Crohn's Disease Forum » Support Forum » Partners, Family, Friends & Caregivers » Advice for moving forward with someone with Crohn's

01-06-2014, 05:37 PM   #1
Join Date: Jan 2014
Advice for moving forward with someone with Crohn's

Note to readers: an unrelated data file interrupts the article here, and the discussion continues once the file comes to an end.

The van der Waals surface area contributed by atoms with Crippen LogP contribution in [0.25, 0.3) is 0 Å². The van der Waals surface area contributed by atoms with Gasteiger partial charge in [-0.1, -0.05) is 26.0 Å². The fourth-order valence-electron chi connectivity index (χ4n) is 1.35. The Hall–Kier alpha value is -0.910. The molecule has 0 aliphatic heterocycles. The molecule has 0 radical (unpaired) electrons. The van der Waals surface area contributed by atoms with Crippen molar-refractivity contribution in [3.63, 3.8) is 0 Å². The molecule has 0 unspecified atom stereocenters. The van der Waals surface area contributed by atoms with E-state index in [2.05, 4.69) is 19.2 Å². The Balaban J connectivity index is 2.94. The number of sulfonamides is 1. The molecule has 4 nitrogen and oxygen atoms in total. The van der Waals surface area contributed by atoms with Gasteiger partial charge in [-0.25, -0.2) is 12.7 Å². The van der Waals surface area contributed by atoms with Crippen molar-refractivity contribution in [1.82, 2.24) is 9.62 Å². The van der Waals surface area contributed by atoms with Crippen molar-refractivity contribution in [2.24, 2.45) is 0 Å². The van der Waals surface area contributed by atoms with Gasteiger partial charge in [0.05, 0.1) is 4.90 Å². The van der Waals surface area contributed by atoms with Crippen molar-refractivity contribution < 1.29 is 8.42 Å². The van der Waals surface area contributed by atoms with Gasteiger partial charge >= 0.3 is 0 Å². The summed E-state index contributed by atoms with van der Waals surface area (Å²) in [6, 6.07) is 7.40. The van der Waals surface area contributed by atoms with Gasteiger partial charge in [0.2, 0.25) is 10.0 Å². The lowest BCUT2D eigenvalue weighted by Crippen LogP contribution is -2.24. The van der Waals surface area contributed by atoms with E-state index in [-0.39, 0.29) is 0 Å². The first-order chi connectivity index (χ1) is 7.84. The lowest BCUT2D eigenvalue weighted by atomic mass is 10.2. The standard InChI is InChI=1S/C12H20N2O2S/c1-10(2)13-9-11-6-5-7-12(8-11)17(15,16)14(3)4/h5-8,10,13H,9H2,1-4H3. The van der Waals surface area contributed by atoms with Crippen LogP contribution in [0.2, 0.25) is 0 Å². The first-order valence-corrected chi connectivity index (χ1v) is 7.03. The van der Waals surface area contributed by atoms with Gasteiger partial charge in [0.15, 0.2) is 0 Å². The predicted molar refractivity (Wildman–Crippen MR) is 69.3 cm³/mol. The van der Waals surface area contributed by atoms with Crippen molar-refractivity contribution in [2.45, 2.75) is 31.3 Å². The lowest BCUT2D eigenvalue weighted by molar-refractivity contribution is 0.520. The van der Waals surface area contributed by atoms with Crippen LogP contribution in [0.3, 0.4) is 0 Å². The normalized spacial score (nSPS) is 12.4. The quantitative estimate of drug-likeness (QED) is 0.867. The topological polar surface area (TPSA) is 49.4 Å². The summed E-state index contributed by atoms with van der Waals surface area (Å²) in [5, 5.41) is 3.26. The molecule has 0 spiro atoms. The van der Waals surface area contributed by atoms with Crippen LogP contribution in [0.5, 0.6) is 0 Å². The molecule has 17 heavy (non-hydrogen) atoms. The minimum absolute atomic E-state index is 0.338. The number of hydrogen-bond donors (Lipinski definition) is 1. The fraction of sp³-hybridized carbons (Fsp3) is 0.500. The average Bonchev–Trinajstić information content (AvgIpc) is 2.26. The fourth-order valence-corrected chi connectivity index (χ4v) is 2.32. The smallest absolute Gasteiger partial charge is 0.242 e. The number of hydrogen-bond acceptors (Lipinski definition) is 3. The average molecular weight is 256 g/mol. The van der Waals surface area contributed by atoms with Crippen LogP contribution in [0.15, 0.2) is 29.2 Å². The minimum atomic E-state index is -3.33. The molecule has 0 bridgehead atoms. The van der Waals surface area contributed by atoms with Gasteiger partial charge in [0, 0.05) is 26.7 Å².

This is my first post...I think my family and friends have tired from my story, and I know that they, unfortunately, can't really understand. I am hoping someone here can offer me some insight on what to expect going forward in a relationship with someone who has a severe Crohn's. First, the background: (apologies for the length) I have been with my BF for a little over 4 years. He is 41, I am 36. Before we met, he had his entire colon removed. After a couple of years of wearing a colostomy bag, he opted to undergo another surgury to create an internal pouch of sorts (its called a BCIR). This has brought its own complications. We met about 9 months or so after his 2nd BCIR surgery. (complications with his 1st). He seemed relatively fine. I was so excited to finally meet a "normal" guy, but we were taking things slow. A few months in, he began experiencing pain (or at least that is when he first started letting me know about it). Since that time, he seems to only to be able to go a couple of months without having issues related primarly to the pouch as his Crohn's seemed relatively under control. However, all of the steriods and antibiotics have done a number on his body, which is doctor told him was more like that of a 70 yr old man. This passed weekend marked my 7th trip to the hospital with him (severe and agressive Crohn's inflamation inside the pouch). I've lost track of the number of times we almost went to the hospital, or the number of times I have sat up with him at night as he struggles with the pain. I know it wears on him both physically and mentally. How can it not? But (and trust me I feel very guilty for saying this) it also is VERY draining for me. Every time he says that he doesn't feel well, or doesn't want to do something, etc. I find myself thinking "what else is new?" We just got back from a cruis, our 1st vaction together in 4 years. He spent one day in the ship's ER. Before the judgment comes, let me tell you that I KNOW how incredibly horrible I sound. He is a wonderful man, and I DO love him. Over the holidays he has talked nonstop about us getting married. Instead of feeling joy about the prospect of marriage, I am anxious about it...terrified actually. I have no idea what being the wife of someone so ill means. A friend of mine (trying to be helpful) said that you don't run into a burning house, you get out. As much as I love him, I must admit that part of me just wants to run in the other direction! I was hoping to get some insight from a family's pespective on what life in general will mean. We want to have children, but again I worry that a) that won't be physically possible or b) due to his limitations, I will essentially be a single parent. I just need some advice.